Yes there will be plenty of excitement surrounding the announcement that on 1 August 2016 The Third Parties (Rights Against Insurers) Act 2010 (“the 2010 Act “) will now come into force.
What does this change?
As things stand making a claim against the insurer of an insolvent entity is somewhat of a nightmare under the existing Third Parties (Rights against Insurers Act) 1930.
Any potential claimant has to go through the elongated and sometimes expensive process of restoring the defendant company (if it is a company) before being able to make any claim against its insurer. They then had to issue a claim against the insolvent entity and that claim then had to be transferred to the insolvent entity’s insurer. The bottom line is, a potential third party claimant had to go through a two stage litigation process.
Once this has taken place then the claim against the dissolved defendant would be transferred to the insurer.
The new 2010 act simplifies this dramatically, in the main because its provisions will allow a claimant to directly sue the dissolved defendant’s insurer. This is of course caveated by which cases will be acceptable under the new 2010 Act.
The dissolving entity will become a “relevant person” for the purposes of the 2010 Act if it was in an insolvency situation (i.e. CVA, administration, receivership, liquidation) and was insured by that insurer at the date of the claim or the insurance policy was entered into by the dissolving entity after the date of the claim.
The Key part of section 1 in the 2010 Act is that a claimant can bring an action against the insurer “without having established the relevant person’s liability”. This means a claimant only needs to issue a single set of proceedings without having to first establish a claim against the insolvent entity as one had to previously under the 1930 legislation.
The 2010 Act introduces some interesting innovations regarding limitation for claimant suing an insurer.
If the claimant (third party) sues the defendant insolvent entity within the limitation period and then the limitation period expires before they make a new claim against the insurer under the 2010 Act, the claim will not be time-barred.
The 2010 Act also prevents a common clause in insurance policies which is that if the insurance contract says “if the insured dies or becomes insolvent then the contracts is terminated or the parties rights are altered”, this will be disregarded.
Claims by the third party in this respect will therefore continue even if the insurance policy of the defendant contains such a clause and they have gone insolvent.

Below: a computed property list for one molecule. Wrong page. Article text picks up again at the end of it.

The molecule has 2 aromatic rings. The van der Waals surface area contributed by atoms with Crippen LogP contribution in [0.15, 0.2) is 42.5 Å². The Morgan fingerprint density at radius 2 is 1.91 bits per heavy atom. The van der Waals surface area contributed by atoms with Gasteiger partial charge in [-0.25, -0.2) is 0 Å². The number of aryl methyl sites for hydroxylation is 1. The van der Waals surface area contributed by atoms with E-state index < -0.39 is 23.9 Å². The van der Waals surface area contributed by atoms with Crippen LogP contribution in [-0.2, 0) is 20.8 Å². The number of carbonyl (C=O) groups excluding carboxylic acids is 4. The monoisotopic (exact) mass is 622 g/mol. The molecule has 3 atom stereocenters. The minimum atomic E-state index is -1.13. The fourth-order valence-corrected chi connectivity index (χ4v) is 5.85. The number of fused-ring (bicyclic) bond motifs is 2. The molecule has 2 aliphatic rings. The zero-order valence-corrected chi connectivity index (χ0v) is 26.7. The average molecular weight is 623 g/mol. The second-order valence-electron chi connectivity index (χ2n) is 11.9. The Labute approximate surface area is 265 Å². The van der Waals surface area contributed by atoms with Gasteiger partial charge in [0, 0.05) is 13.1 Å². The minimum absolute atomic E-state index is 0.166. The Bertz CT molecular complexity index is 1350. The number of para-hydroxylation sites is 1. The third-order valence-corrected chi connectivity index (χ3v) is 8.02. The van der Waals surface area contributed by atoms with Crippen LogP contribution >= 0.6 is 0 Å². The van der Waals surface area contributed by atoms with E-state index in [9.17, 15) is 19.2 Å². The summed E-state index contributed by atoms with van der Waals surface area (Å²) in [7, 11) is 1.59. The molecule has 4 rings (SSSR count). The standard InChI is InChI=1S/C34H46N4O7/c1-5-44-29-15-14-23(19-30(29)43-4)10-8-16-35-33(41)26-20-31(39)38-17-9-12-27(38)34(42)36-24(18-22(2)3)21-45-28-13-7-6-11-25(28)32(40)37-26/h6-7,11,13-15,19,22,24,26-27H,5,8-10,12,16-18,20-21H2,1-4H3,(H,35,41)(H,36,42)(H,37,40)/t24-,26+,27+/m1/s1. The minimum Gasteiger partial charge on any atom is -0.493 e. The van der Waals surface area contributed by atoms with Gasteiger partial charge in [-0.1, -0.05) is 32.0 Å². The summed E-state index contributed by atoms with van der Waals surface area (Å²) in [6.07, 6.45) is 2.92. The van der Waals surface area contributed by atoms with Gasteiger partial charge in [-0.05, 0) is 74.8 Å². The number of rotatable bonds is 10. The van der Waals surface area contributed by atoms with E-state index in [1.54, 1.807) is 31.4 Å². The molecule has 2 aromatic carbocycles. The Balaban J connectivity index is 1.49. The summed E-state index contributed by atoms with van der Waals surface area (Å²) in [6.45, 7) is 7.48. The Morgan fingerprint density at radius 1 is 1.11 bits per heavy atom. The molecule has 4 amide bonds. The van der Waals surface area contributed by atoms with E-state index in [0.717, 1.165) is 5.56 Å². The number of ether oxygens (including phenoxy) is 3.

It will no longer be a defence for an insurance company to invoke this provision where the insured defendant has been declared bankrupt or insolvent.
One of the major issues that arose from third party claims against insurers of insolvent entities is finding out the relevant information about the insurance policy, extent of cover etc.
A third party can now write to the insured defendant or their appointed liquidator/insolvency practitioner to obtain this by asking for certain prescribed pieces of information that the new 2010 Act provides for.
What effect will it have?
This potentially game-changing piece of legislation is predicted to have far and wide reaching effects.
One of the most notable areas of law this will affect will be personal injury, where claims against insolvent entity’s insurers will be that much more simplified and one of the main practical hurdles preventing such claims in the past is now removed to an extent.
This will of course affect other areas, in particular insolvency law where claims are made against insolvent entities.
Generally speaking, any third party’s ability to pursue a defendant is bolstered now that they do so in the knowledge that the insurance policy of the defendant may pay them out and they will not simply stand as a low-ranked creditor in the insolvency some way behind fixed and floating charge holders.
Of course, this piece of legislation will likewise have massive ramifications within the insurance industry. Insurers will need to comprehensively redraft policies to reflect these changes and likewise there could be a noticeable effect on premium and excess prices to adjust and compensate for this change.
The developments are certainly interesting and will open up a new host of possibilities for those who are third parties making claims or insurers defending such claims in the future.
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